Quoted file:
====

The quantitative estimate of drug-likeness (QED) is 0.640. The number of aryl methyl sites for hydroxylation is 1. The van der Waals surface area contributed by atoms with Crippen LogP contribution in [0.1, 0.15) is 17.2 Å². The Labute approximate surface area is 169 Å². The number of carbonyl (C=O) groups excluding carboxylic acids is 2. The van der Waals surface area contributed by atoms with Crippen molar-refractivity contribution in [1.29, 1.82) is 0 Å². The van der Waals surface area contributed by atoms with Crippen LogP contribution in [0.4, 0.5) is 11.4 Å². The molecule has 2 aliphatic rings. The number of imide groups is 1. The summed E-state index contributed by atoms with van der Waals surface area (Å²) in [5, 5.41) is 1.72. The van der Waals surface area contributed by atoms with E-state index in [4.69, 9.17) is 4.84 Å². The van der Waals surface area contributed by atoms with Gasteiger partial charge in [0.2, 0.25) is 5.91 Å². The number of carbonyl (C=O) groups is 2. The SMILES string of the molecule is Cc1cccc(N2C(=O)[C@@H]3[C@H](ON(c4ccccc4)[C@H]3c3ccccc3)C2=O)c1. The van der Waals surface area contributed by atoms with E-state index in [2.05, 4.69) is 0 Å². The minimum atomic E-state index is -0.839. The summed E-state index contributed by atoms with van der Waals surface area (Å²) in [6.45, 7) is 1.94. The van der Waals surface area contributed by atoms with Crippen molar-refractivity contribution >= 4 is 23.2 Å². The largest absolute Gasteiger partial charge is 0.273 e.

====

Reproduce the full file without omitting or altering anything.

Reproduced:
The quantitative estimate of drug-likeness (QED) is 0.640. The number of aryl methyl sites for hydroxylation is 1. The van der Waals surface area contributed by atoms with Crippen LogP contribution in [0.1, 0.15) is 17.2 Å². The Labute approximate surface area is 169 Å². The number of carbonyl (C=O) groups excluding carboxylic acids is 2. The van der Waals surface area contributed by atoms with Crippen molar-refractivity contribution in [1.29, 1.82) is 0 Å². The van der Waals surface area contributed by atoms with Crippen LogP contribution in [0.4, 0.5) is 11.4 Å². The molecule has 2 aliphatic rings. The number of imide groups is 1. The summed E-state index contributed by atoms with van der Waals surface area (Å²) in [5, 5.41) is 1.72. The van der Waals surface area contributed by atoms with E-state index in [4.69, 9.17) is 4.84 Å². The van der Waals surface area contributed by atoms with Gasteiger partial charge in [0.2, 0.25) is 5.91 Å². The number of carbonyl (C=O) groups is 2. The SMILES string of the molecule is Cc1cccc(N2C(=O)[C@@H]3[C@H](ON(c4ccccc4)[C@H]3c3ccccc3)C2=O)c1. The van der Waals surface area contributed by atoms with E-state index in [2.05, 4.69) is 0 Å². The minimum atomic E-state index is -0.839. The summed E-state index contributed by atoms with van der Waals surface area (Å²) in [6.45, 7) is 1.94. The van der Waals surface area contributed by atoms with Crippen molar-refractivity contribution >= 4 is 23.2 Å². The largest absolute Gasteiger partial charge is 0.273 e.